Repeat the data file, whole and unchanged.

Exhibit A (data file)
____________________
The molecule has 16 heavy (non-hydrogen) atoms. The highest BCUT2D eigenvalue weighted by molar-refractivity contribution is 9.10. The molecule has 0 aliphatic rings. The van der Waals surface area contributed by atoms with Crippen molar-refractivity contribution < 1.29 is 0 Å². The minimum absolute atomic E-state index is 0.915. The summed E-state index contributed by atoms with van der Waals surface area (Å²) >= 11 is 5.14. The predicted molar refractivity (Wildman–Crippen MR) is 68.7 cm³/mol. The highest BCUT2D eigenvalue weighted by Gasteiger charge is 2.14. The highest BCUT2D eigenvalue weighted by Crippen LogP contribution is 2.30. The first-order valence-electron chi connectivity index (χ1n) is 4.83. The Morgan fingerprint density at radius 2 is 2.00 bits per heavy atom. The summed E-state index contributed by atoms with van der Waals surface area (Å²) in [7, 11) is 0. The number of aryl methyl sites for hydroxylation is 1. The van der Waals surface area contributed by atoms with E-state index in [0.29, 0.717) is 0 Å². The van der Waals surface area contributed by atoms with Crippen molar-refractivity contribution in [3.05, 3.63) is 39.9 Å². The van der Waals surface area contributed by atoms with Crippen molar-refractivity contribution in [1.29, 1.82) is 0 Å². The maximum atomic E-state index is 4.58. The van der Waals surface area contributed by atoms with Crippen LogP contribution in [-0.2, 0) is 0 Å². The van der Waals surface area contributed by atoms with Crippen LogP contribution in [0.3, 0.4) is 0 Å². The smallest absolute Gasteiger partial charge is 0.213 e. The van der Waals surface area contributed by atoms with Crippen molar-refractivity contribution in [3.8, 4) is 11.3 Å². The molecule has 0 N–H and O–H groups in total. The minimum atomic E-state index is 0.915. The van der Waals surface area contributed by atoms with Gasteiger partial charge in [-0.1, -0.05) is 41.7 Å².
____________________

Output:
The molecule has 16 heavy (non-hydrogen) atoms. The highest BCUT2D eigenvalue weighted by molar-refractivity contribution is 9.10. The molecule has 0 aliphatic rings. The van der Waals surface area contributed by atoms with Crippen molar-refractivity contribution < 1.29 is 0 Å². The minimum absolute atomic E-state index is 0.915. The summed E-state index contributed by atoms with van der Waals surface area (Å²) >= 11 is 5.14. The predicted molar refractivity (Wildman–Crippen MR) is 68.7 cm³/mol. The highest BCUT2D eigenvalue weighted by Gasteiger charge is 2.14. The highest BCUT2D eigenvalue weighted by Crippen LogP contribution is 2.30. The first-order valence-electron chi connectivity index (χ1n) is 4.83. The Morgan fingerprint density at radius 2 is 2.00 bits per heavy atom. The summed E-state index contributed by atoms with van der Waals surface area (Å²) in [7, 11) is 0. The number of aryl methyl sites for hydroxylation is 1. The van der Waals surface area contributed by atoms with E-state index in [0.29, 0.717) is 0 Å². The van der Waals surface area contributed by atoms with Crippen molar-refractivity contribution in [3.05, 3.63) is 39.9 Å². The van der Waals surface area contributed by atoms with Crippen molar-refractivity contribution in [1.29, 1.82) is 0 Å². The maximum atomic E-state index is 4.58. The van der Waals surface area contributed by atoms with Crippen LogP contribution in [-0.2, 0) is 0 Å². The van der Waals surface area contributed by atoms with Crippen LogP contribution in [0.3, 0.4) is 0 Å². The smallest absolute Gasteiger partial charge is 0.213 e. The van der Waals surface area contributed by atoms with Crippen molar-refractivity contribution in [3.8, 4) is 11.3 Å². The molecule has 0 N–H and O–H groups in total. The minimum atomic E-state index is 0.915. The van der Waals surface area contributed by atoms with Gasteiger partial charge in [-0.1, -0.05) is 41.7 Å².